Jump to content


 


Register a free account to unlock additional features at BleepingComputer.com
Welcome to BleepingComputer, a free community where people like yourself come together to discuss and learn how to use their computers. Using the site is easy and fun. As a guest, you can browse and view the various discussions in the forums, but can not create a new topic or reply to an existing one unless you are logged in. Other benefits of registering an account are subscribing to topics and forums, creating a blog, and having no ads shown anywhere on the site.


Click here to Register a free account now! or read our Welcome Guide to learn how to use this site.

Photo

Dell Inspiron charger/power supply


  • Please log in to reply
5 replies to this topic

#1 Christechie

Christechie

  • Members
  • 57 posts
  • OFFLINE
  •  
  • Gender:Female
  • Local time:10:07 PM

Posted 09 December 2013 - 10:20 AM

I'm trying to find out if I can use the charger/power supply from a Dell Inspiron 2200 with a Dell Inspiron 1525.  Neither laptop is still under warranty with Dell, so they will not support either one, unless I pay for it.  I've been researching the specs of each unit, but have been unsuccessful.  I'd appreciate any help.  Thanks!



BC AdBot (Login to Remove)

 


#2 Roodo

Roodo

  • Members
  • 760 posts
  • OFFLINE
  •  
  • Gender:Male
  • Local time:08:07 PM

Posted 09 December 2013 - 11:21 AM

Both are the same in every respect except the plug is different. Will this cause problems? Yes.

The 2200 is smaller with an:

 

ID of 2.5mm OD of 5.5mm

 

The 1525:

 

ID of 5.0mm OD of 7.4mm



#3 Chris Cosgrove

Chris Cosgrove

  • Moderator
  • 6,924 posts
  • OFFLINE
  •  
  • Gender:Male
  • Location:Scotland
  • Local time:03:07 AM

Posted 09 December 2013 - 07:51 PM

Do you still have the power supplies for both computers ?  Are you any good with a soldering iron ? 

 

If the two power supplies have essentially the same output ratings - say within 1/2 V and 1/2 A - then you could just cut the connectors off, a few inches back from the end of the cable and put the 1525 terminal on the 2200 lead. Or be even more clever, if you still want to run both computers and solder both connectors to the one output lead. Obviously you could only use one computer at a time.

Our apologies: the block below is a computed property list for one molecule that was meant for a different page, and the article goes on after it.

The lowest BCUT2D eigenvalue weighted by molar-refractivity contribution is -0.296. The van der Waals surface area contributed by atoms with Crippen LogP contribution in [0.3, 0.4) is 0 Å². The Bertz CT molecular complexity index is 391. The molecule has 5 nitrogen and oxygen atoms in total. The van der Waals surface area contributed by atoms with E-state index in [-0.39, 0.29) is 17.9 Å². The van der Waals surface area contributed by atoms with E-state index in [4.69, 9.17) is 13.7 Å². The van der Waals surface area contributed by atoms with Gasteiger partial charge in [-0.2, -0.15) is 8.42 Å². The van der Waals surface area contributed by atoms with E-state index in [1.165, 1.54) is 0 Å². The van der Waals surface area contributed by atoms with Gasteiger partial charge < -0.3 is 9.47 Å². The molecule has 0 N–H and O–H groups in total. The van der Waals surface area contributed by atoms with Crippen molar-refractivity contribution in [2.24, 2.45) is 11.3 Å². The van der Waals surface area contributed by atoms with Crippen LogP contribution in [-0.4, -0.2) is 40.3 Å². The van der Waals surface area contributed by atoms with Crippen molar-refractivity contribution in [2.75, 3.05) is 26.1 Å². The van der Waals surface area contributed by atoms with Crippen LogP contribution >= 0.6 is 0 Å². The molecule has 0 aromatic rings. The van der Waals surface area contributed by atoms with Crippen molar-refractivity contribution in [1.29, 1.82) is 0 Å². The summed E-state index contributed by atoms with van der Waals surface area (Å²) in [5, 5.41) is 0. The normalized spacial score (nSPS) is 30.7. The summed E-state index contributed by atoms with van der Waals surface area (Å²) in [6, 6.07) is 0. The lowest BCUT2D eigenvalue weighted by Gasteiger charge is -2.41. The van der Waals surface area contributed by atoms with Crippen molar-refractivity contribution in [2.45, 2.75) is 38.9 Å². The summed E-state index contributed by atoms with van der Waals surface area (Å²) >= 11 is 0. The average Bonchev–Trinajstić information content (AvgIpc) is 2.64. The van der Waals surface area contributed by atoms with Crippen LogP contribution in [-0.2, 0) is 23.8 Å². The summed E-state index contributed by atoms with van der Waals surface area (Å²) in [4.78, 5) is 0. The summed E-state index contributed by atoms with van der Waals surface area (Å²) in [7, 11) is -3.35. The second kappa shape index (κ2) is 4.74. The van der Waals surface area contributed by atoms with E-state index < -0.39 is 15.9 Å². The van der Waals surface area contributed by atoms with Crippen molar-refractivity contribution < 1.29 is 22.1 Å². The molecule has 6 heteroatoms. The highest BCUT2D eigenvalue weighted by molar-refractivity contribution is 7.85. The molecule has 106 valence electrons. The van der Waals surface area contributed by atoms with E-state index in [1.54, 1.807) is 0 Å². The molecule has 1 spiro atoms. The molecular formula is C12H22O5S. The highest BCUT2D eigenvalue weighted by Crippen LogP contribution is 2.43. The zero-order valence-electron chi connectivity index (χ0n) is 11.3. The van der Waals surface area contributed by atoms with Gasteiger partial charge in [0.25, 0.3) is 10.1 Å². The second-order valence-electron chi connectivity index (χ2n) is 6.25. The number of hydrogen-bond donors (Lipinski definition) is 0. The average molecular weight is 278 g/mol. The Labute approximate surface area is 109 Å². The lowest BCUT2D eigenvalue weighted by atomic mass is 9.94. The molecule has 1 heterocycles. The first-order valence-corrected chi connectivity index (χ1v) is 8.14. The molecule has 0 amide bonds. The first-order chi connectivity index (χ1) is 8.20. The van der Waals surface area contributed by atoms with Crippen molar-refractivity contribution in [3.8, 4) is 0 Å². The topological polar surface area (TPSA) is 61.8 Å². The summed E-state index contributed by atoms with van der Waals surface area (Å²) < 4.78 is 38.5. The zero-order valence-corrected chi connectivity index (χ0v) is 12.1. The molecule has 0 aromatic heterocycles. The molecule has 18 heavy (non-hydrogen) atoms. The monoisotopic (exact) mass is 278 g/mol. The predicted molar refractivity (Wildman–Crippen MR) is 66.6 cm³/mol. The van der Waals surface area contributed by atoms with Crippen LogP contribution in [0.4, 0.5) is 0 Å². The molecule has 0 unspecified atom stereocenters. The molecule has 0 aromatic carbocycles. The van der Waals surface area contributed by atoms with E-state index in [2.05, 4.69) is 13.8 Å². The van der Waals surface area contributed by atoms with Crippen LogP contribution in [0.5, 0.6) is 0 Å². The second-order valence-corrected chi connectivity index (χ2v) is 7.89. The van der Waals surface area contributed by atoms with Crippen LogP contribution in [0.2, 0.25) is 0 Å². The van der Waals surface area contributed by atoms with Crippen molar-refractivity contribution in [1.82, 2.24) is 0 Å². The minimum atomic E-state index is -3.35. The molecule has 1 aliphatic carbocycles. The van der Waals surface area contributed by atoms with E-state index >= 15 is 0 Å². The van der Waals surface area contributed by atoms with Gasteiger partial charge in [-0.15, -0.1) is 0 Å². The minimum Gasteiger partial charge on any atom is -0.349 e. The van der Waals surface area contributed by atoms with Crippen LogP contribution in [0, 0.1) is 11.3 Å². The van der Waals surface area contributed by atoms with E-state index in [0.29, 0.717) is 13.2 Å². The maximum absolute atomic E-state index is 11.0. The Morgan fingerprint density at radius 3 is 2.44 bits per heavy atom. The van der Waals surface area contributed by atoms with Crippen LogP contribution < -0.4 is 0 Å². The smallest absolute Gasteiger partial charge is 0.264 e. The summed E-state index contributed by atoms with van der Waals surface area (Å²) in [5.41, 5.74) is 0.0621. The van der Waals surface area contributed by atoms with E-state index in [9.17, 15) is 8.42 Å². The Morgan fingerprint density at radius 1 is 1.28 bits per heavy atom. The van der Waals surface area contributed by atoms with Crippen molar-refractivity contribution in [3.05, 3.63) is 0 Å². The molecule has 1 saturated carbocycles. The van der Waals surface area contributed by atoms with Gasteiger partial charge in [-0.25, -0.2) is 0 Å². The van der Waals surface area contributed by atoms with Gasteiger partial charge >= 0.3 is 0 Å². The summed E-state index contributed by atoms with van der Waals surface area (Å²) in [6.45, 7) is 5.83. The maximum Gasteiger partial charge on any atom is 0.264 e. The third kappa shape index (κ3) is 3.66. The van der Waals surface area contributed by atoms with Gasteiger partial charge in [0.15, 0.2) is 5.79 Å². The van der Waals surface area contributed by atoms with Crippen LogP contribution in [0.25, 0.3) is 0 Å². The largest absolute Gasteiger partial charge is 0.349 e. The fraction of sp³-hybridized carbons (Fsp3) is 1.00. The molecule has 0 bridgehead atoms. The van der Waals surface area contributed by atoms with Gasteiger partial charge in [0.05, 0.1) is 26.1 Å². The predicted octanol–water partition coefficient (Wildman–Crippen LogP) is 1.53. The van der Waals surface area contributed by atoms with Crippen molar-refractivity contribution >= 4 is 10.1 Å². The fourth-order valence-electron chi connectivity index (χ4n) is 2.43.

You would need to be careful about the polarity of the wires as you soldered them together, but the internal leads are normally a different colour, or one is striped, and you would need to be careful about insulating your joints.

 

As you say, both machines are out of warranty so butchery of this sort won't impact on warranties !  Have you considered just buying a replacement charger, they are not that expensive ?

 

Chris Cosgrove



#4 Christechie

Christechie
  • Topic Starter

  • Members
  • 57 posts
  • OFFLINE
  •  
  • Gender:Female
  • Local time:10:07 PM

Posted 15 December 2013 - 08:55 AM

Thanks for the responses but I don't have the power supply for the 1525.  It was a found product.  I've also got power supplies for 2 newer Dell laptops, but I'm hesitant to try them.  They're for an Inspiron 17R - N7010 and an Inspiron 3521.  I know both of these plugs fit, but I'm not sure about the wattage needed for the older 1525.



#5 mjd420nova

mjd420nova

  • Members
  • 1,832 posts
  • OFFLINE
  •  
  • Gender:Male
  • Local time:07:07 PM

Posted 15 December 2013 - 12:14 PM

Dell has done some strange things with their AC adapters, some have three and four conductors in those cables.  Some supply two different voltages, one AC and the other DC.  Dell has been a bit unorthodox with some of their engineering, so heads up on them.



#6 Chris Cosgrove

Chris Cosgrove

  • Moderator
  • 6,924 posts
  • OFFLINE
  •  
  • Gender:Male
  • Location:Scotland
  • Local time:03:07 AM

Posted 15 December 2013 - 07:24 PM

As to the power ratings you require for the 1525, it should be marked on the underside of the case - X Vdc at Y Amps. So long as the voltage from the mains converter / power supply is within about 1/2 a volt of this and the current rating is NOT more than 1/2 Amp less you will be alright. If the current rating is higher, this is not a problem. The rating refers to the maximum sustained current that it is capable of supplying, but the actual current drawn is determined by the laptop it is plugged into.

 

But MJD raises a good point. Get hold of a multi-meter and check the output plug for voltages and whether or not it is DC or AC..

 

Chris Cosgrove






0 user(s) are reading this topic

0 members, 0 guests, 0 anonymous users